Being a Friday, and if you’re lucky enough to be in Colombia, you’re just about to be immersed in a veritable ocean of music. So here’s a handy guide from our vaults to help you work out exactly what kind of music you’re likely to hear over the weekend.
One of the things you can’t fail to notice on a Colombia vacation is the country’s love of music. It’s not just the fact that music is ubiquitous, but that everyone seems to know every word and sing or dance at every opportunity, including taxi drivers, bus drivers, people in pubs and even just people on the street.
Another thing you’re bound to notice is that this music isn’t stuff you’ve heard before. That’s because in Colombia people are fiercely proud of their musical heritage, and it plays an important part in the national identity. It’s one of the few countries I’ve been to where the most popular music is almost exclusively home grown.
So, in order to prepare anyone coming here for the musical onslaught that is Colombia, here’s an introduction to the most popular and traditional genres, and the ones you’re most likely to hear.
Salsa doesn’t originate from Colombia, but it’s found a loving home here. Originating primarily in New York, Puerto Rico and Cuba (it is derived from a Cuban genre called son), it’s a genre that is inherently tied to dance and, as such, is difficult to avoid in Colombian clubs. Musically the music relies heavily on percussion, with piano and horns also playing a major part. There is clear African influence in the music, most evident in the frequent employment of the call and response vocals.
The capitals for salsa in Colombia are Cali and Barranquilla.
Joe Arroyo (Colombia)
La 33 (Colombia)
Willie Colón (United States)
Hector Lavoe (United States)
Ruben Blades (Panama)
Fruko y Sus Tesos (Colombia)
Vallenato is pure Colombia. Popularized in the city of Valledupar, in the Caribbean region of Colombia, it started with farmers blending Spanish and West African traditions by going from town to town delivering news between families via the use of song. In this form Vallenato was played with very basic instruments, but since then the accordian has become a defining characteristic of the genre.
You mainly hear Vallenato on the Caribbean Coast, but expect a great deal everywhere you go. It might not be immediately endearing, but once you see how much the locals love it you’ll be quick to grab an Aguardiente and sing along.
Diomedes Diaz (Colombia)
Carlos Vives (Colombia)
Los Diablitos de Vallenato (Colombia)
Los Hermanos Zuleta (Colombia)
Jorge Celedon (Colombia)
Otto Serge (Colombia)
Cumbia, like Vallenato, is one of Colombia’s most important genres of music. Again like Vallenato, it originates from the Caribbean region of the country. Its African roots are immediately obvious in the heavy use of percussion and the vocal style. The music began as a courtship dance practiced by the African slave population, but later mixed with European influence to arrive at the sound we hear today.
Cumbia is popular in the Andean regions of Colombia, as well as coastal areas.
Toto La Momposina (Colombia)
Pacho Galan (Colombia)
Lucho Bermúdez (Colombia)
Bomba Estereo (Colombia)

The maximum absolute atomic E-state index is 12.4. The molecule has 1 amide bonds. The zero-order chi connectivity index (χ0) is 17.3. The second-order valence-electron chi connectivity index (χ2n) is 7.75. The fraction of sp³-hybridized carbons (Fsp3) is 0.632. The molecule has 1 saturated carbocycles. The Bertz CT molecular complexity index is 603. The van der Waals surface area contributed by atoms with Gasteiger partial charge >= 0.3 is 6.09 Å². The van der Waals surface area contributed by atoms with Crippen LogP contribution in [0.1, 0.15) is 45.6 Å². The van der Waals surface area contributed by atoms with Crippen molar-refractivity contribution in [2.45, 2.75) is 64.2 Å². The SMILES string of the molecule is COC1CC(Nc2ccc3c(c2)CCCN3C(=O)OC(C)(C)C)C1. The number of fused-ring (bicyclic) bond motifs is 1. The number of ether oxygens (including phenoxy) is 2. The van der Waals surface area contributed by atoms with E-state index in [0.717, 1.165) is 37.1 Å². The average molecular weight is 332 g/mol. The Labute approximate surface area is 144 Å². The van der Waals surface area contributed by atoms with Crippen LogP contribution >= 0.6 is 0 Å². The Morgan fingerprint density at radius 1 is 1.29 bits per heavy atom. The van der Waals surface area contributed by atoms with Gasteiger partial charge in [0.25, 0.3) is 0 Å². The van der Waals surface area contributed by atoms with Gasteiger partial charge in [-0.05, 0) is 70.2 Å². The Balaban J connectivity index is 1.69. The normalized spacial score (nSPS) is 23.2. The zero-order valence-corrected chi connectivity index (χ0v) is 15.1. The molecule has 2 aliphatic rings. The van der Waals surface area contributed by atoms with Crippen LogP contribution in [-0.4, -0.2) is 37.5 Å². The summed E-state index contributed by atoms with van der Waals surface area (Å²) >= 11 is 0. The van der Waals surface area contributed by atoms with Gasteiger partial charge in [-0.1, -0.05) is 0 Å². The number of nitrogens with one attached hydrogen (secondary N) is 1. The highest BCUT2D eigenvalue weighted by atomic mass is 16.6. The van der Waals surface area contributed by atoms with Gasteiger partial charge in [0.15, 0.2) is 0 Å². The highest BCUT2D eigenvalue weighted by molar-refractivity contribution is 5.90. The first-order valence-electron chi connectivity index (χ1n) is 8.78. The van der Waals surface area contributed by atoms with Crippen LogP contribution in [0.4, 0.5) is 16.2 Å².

While some Colombians may tell you they hate Reggaeton, it’s likely you’ll see that same person happily dancing to it in a club. Reggaeton isn’t the most musically ambitious or deep music, but has an infectious beat and, more often than not, catchy choruses.
While Reggaeton didn’t originate in Colombia, it is by far the most popular genre on the dancefloors of Bogota. The origins of the genre are disputed, but it’s generally considered that, drawing on hip-hop, dancehall and reggae, artists such as Shabba Ranks and El General got the ball rolling, while Daddy Yankee brought it to the world’s attention with his track ‘Gasolina’.
Don Omar (Puerto Rico)
J. Alvarez (Puerto Rico)
J. Balvin (Colombia)
Daddy Yankee (Puerto Rico)
El General (Panama)
Merengue is a musical genre created in the Dominican Republic by the artist Ñico Lora. It is popular all over Colombia, and a frequent feature on dancefloors. Merengue is a fast, energetic style of music, and probably the easiest to dance to for foreigners. Musically and lyrically it is often very light-hearted, and therefore the perfect opportunity to flex your moves.
Wilfrido Vargas (Dominican Republic)
Sergio Vargas (Dominican Republic)
Juan Luis Guerra (Dominican Republic)
Elvis Crespo (Puerto Rico)
Rikarena (Colombia, Venezuela, Dominican Republic)
Porro allegedly began in pre-Colombian times on the Caribbean coast of Colombia, with indigenous groups dancing and singing to African rhythms. What is certain is that it is a joyful, party-ready style of music closely aligned with Cumbia.
Porro is very popular on Colombia’s Atlantic Coast, as well as the Cordoba region. While it’s not as popular as some other genres in places such as Bogota and Medellin, it can still be heard in traditional bars.
Juan Piña (Colombia)
Billos Caracas Boys (Venezuela)
La Sonora Cordobesa (Colombia)
Pedro Laza y sus Pelayeros (Colombia)
Originating (again) on Colombia’s Caribbean coast, Champeta is a style of music almost unchanged from its African roots. Though elements of rap and reggaeton can be heard in modern Champeta, it’s more common for those genres to borrow from Champeta.
The vocal stylings of the genre and the percussive elements are heavily influenced by African music. The sound relies on a strong snare drum and intricate guitar-work. Champeta is heard on both the Pacific and Atlantic coasts of Colombia.
Charles King (Colombia)
Elio Boom (Colombia)
Mister Black (Colombia)
El Sayayin (Colombia)
If you’re interested in hearing more about Colombia’s modern musicians, check out the following posts: